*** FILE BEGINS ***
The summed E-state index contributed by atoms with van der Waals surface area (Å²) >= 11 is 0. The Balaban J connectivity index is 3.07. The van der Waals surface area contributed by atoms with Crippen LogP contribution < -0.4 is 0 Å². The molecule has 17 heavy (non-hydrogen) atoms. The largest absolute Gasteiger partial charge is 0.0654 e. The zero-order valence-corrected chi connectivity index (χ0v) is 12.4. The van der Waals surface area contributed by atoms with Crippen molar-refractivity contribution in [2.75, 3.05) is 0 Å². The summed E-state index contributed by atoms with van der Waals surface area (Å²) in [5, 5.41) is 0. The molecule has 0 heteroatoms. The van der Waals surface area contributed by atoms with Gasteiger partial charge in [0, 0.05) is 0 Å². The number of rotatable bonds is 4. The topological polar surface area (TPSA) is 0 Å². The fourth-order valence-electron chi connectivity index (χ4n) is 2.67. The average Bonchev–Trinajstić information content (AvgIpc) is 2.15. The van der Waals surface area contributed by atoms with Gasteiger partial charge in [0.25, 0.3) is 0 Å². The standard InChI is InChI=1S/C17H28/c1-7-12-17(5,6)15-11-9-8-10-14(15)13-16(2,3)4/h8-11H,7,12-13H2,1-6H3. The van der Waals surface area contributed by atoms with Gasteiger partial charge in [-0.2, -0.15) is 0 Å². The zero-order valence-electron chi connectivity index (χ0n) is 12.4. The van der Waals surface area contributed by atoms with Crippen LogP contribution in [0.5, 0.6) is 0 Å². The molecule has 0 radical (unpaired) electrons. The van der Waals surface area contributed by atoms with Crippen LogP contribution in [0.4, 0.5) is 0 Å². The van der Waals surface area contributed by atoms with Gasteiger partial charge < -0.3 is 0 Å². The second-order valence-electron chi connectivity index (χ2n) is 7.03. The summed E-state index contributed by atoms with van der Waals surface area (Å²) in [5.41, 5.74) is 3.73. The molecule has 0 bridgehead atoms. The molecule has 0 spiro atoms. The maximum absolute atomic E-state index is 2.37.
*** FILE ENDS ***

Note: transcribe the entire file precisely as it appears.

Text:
The summed E-state index contributed by atoms with van der Waals surface area (Å²) >= 11 is 0. The Balaban J connectivity index is 3.07. The van der Waals surface area contributed by atoms with Crippen LogP contribution < -0.4 is 0 Å². The molecule has 17 heavy (non-hydrogen) atoms. The largest absolute Gasteiger partial charge is 0.0654 e. The zero-order valence-corrected chi connectivity index (χ0v) is 12.4. The van der Waals surface area contributed by atoms with Crippen molar-refractivity contribution in [2.75, 3.05) is 0 Å². The summed E-state index contributed by atoms with van der Waals surface area (Å²) in [5, 5.41) is 0. The molecule has 0 heteroatoms. The van der Waals surface area contributed by atoms with Gasteiger partial charge in [0, 0.05) is 0 Å². The number of rotatable bonds is 4. The topological polar surface area (TPSA) is 0 Å². The fourth-order valence-electron chi connectivity index (χ4n) is 2.67. The average Bonchev–Trinajstić information content (AvgIpc) is 2.15. The van der Waals surface area contributed by atoms with Gasteiger partial charge in [0.25, 0.3) is 0 Å². The standard InChI is InChI=1S/C17H28/c1-7-12-17(5,6)15-11-9-8-10-14(15)13-16(2,3)4/h8-11H,7,12-13H2,1-6H3. The van der Waals surface area contributed by atoms with Gasteiger partial charge in [-0.2, -0.15) is 0 Å². The zero-order valence-electron chi connectivity index (χ0n) is 12.4. The van der Waals surface area contributed by atoms with Crippen LogP contribution in [0.5, 0.6) is 0 Å². The molecule has 0 radical (unpaired) electrons. The van der Waals surface area contributed by atoms with Crippen LogP contribution in [0.4, 0.5) is 0 Å². The van der Waals surface area contributed by atoms with Gasteiger partial charge < -0.3 is 0 Å². The second-order valence-electron chi connectivity index (χ2n) is 7.03. The summed E-state index contributed by atoms with van der Waals surface area (Å²) in [5.41, 5.74) is 3.73. The molecule has 0 bridgehead atoms. The molecule has 0 spiro atoms. The maximum absolute atomic E-state index is 2.37.